Tuscarora Inc. expanded into thin-gauge thermoforming with the Sept. 10 acquisition of FormPac Corp. of Sandusky, Ohio. The New Brighton, Pa., firm predicts the addition of FormPac, a $6 million-per-year business, will boost its thermoforming sales to more than $10 million a year from its plants in Burlington, Wis., Conyers, Ga., and Sandusky.
John O'Leary Jr., Tuscarora's president and chief executive officer, said in a telephone interview that his firm has focused on sheet-fed thermoforming of mid- to heavy-gauge products such as materials-handling pallets and trays made of high density polyethylene and styrenics. It did internal, thin-gauge development and became convinced it should enter the market.
FormPac will launch Tuscarora into stand-alone thin-gauge packaging markets and will complement sales of its other packaging products such as foams and multimaterial constructions, O'Leary said. FormPac makes trays, clamshells and blisters using vinyl, styrenics and PET on roll-fed, in-line equipment.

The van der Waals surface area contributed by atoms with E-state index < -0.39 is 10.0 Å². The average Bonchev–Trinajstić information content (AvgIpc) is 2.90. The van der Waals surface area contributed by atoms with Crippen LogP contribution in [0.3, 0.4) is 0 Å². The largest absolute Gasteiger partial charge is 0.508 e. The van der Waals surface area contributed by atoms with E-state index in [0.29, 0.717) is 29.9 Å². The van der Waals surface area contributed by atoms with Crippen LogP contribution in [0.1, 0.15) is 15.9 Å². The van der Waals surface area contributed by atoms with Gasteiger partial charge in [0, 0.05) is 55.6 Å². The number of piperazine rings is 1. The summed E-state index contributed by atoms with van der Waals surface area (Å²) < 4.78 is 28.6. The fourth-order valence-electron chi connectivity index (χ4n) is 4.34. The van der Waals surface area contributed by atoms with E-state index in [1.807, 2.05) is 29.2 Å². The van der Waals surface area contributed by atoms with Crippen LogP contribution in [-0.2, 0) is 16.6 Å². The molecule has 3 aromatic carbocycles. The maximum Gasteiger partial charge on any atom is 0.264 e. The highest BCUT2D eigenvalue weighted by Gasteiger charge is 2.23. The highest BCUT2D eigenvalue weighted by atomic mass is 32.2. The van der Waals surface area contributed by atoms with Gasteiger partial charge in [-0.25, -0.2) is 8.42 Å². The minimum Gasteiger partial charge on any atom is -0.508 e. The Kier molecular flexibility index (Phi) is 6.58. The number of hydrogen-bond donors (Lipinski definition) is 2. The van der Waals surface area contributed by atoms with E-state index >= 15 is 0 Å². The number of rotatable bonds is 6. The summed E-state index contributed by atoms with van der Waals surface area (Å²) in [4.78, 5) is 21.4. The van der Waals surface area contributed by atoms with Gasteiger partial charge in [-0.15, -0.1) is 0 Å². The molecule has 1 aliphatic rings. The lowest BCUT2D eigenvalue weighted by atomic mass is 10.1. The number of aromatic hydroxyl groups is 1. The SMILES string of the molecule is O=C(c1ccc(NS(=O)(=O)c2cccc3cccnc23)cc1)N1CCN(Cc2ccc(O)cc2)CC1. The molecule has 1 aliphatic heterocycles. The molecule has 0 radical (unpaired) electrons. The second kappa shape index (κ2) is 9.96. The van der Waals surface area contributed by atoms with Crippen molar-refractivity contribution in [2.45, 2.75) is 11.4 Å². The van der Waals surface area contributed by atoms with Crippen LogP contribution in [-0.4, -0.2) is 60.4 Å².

O'Leary said the purchase will give Tuscarora ``the critical mass'' to expand its thermoforming aggressively. Earlier this year it bought thermoformers and routers from Vantage Industries Inc. of Ocala, Fla., and moved them to Conyers.
William Duff, former owner of FormPac, will become general manager of Tuscarora's thermoforming business. Duff said he sold his business because he wanted his firm to be part of a bigger organization. As his competitors merged, Duff did not want FormPac ``to be the small fish'' in the market. Internal growth was slower than he wanted and an acquisition search did not bear fruit. He said Tuscarora treats its employees well and has national distribution.
Duff said in an interview that he expects to add heavy-gauge capacity at Sandusky, where all employees will be retained. Earlier this year Sandusky added a 14th thermoforming machine and expanded space to 75,000 square feet.
The firm's key markets include medical, electronic, toy, and cosmetic industries. FormPac was established in 1957.
Tuscarora now has 32 manufacturing plants in North America and the United Kingdom. O'Leary estimated its sales for the year ended Aug. 31 at about $180 million, mainly to consumer electronic, high-technology, appliance and automotive industries. It trades on Nasdaq.